Photo: Ralph Lee Anderson

Want to make your hydrangeas really last? Dry your blooms and they'll keep for several years.

Southern Living

Editor's tip for drying hydrangeas: If using Method A or B, start with older flowers with petals that feel slightly papery.

A. In the Vase: Once you've created your centerpiece, let water evaporate from the vase, and hydrangeas will dry by themselves.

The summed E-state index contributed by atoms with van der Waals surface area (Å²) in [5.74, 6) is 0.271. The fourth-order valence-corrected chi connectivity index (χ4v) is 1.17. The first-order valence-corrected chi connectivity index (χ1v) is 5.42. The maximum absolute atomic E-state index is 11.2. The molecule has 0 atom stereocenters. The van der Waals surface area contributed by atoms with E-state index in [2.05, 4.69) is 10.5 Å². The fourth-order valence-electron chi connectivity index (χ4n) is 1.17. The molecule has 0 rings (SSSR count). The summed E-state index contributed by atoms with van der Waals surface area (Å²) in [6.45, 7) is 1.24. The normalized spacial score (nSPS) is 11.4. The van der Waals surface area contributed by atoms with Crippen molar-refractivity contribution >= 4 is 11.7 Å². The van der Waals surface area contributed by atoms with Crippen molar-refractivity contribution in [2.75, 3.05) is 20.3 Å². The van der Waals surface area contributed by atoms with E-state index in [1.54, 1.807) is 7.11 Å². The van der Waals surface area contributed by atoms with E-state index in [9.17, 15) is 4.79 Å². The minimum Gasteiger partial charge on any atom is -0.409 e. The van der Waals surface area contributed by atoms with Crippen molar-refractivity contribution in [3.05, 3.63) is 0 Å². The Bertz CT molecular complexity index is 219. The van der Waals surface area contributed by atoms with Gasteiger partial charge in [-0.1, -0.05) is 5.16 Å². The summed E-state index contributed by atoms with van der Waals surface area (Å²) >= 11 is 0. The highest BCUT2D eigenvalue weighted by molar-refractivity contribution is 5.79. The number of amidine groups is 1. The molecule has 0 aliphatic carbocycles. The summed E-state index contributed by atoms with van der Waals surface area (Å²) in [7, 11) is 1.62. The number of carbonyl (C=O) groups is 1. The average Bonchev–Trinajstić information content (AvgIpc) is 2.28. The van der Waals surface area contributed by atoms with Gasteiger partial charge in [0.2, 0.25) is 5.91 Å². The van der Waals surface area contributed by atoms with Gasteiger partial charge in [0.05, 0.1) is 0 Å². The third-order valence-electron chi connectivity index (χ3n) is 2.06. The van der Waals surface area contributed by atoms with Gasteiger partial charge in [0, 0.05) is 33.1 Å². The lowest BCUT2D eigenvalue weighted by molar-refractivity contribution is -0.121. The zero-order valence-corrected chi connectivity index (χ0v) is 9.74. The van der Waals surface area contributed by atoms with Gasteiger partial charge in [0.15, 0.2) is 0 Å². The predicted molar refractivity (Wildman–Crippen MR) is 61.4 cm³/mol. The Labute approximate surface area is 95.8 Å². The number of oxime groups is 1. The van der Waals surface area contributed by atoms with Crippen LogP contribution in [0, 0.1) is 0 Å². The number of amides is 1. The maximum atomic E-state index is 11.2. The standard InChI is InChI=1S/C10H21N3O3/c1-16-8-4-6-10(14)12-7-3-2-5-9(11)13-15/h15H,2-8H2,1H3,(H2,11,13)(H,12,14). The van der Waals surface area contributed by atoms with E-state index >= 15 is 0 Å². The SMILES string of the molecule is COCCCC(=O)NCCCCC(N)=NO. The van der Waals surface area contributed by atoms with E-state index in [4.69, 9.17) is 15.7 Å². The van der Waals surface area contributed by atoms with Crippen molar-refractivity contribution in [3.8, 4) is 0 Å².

B. Upside Down: Secure small bunches of blooms with string, and hang them upside down in a cool, dark place for several weeks until dry.

C. On the Plant: Let the flowers dry on their own, and then cut them off. This occurs naturally in late July, August, and September.

D. Last Call: In late fall, cut brown blooms and lightly coat with a florist spray paint, such as Design Master, to create colorful blooms.

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